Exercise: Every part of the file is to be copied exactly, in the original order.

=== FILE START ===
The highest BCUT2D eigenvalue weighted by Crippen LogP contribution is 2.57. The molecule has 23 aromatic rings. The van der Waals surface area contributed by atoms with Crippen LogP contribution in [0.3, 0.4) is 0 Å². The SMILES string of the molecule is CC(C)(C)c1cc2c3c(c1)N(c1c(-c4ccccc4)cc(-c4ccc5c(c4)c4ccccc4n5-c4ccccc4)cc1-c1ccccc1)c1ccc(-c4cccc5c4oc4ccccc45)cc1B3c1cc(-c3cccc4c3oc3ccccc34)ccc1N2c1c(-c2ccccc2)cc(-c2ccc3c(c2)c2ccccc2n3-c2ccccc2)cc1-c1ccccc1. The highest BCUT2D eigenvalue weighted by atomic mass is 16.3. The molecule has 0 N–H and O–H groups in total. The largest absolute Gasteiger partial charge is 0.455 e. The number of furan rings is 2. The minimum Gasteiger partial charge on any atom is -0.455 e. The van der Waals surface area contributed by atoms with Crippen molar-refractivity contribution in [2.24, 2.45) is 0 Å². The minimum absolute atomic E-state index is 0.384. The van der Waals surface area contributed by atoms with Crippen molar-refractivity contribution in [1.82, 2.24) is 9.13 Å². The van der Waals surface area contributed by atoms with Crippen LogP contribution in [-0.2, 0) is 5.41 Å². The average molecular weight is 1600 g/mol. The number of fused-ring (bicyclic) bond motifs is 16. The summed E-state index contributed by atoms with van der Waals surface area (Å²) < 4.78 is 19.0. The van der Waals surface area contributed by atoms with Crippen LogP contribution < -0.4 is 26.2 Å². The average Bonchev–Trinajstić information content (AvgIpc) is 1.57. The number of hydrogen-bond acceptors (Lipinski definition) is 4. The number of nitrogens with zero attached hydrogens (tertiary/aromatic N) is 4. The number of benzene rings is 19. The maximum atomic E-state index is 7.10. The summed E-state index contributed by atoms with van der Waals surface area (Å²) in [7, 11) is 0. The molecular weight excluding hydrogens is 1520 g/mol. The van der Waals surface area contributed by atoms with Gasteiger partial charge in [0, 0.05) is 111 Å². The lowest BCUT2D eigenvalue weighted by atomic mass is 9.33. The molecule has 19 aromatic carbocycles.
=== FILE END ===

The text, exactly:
The highest BCUT2D eigenvalue weighted by Crippen LogP contribution is 2.57. The molecule has 23 aromatic rings. The van der Waals surface area contributed by atoms with Crippen LogP contribution in [0.3, 0.4) is 0 Å². The SMILES string of the molecule is CC(C)(C)c1cc2c3c(c1)N(c1c(-c4ccccc4)cc(-c4ccc5c(c4)c4ccccc4n5-c4ccccc4)cc1-c1ccccc1)c1ccc(-c4cccc5c4oc4ccccc45)cc1B3c1cc(-c3cccc4c3oc3ccccc34)ccc1N2c1c(-c2ccccc2)cc(-c2ccc3c(c2)c2ccccc2n3-c2ccccc2)cc1-c1ccccc1. The highest BCUT2D eigenvalue weighted by atomic mass is 16.3. The molecule has 0 N–H and O–H groups in total. The largest absolute Gasteiger partial charge is 0.455 e. The number of furan rings is 2. The minimum Gasteiger partial charge on any atom is -0.455 e. The van der Waals surface area contributed by atoms with Crippen molar-refractivity contribution in [2.24, 2.45) is 0 Å². The minimum absolute atomic E-state index is 0.384. The van der Waals surface area contributed by atoms with Crippen molar-refractivity contribution in [1.82, 2.24) is 9.13 Å². The van der Waals surface area contributed by atoms with Crippen LogP contribution in [-0.2, 0) is 5.41 Å². The average molecular weight is 1600 g/mol. The number of fused-ring (bicyclic) bond motifs is 16. The summed E-state index contributed by atoms with van der Waals surface area (Å²) < 4.78 is 19.0. The van der Waals surface area contributed by atoms with Crippen LogP contribution < -0.4 is 26.2 Å². The average Bonchev–Trinajstić information content (AvgIpc) is 1.57. The number of hydrogen-bond acceptors (Lipinski definition) is 4. The number of nitrogens with zero attached hydrogens (tertiary/aromatic N) is 4. The number of benzene rings is 19. The maximum atomic E-state index is 7.10. The summed E-state index contributed by atoms with van der Waals surface area (Å²) in [7, 11) is 0. The molecular weight excluding hydrogens is 1520 g/mol. The van der Waals surface area contributed by atoms with Gasteiger partial charge in [0, 0.05) is 111 Å². The lowest BCUT2D eigenvalue weighted by atomic mass is 9.33. The molecule has 19 aromatic carbocycles.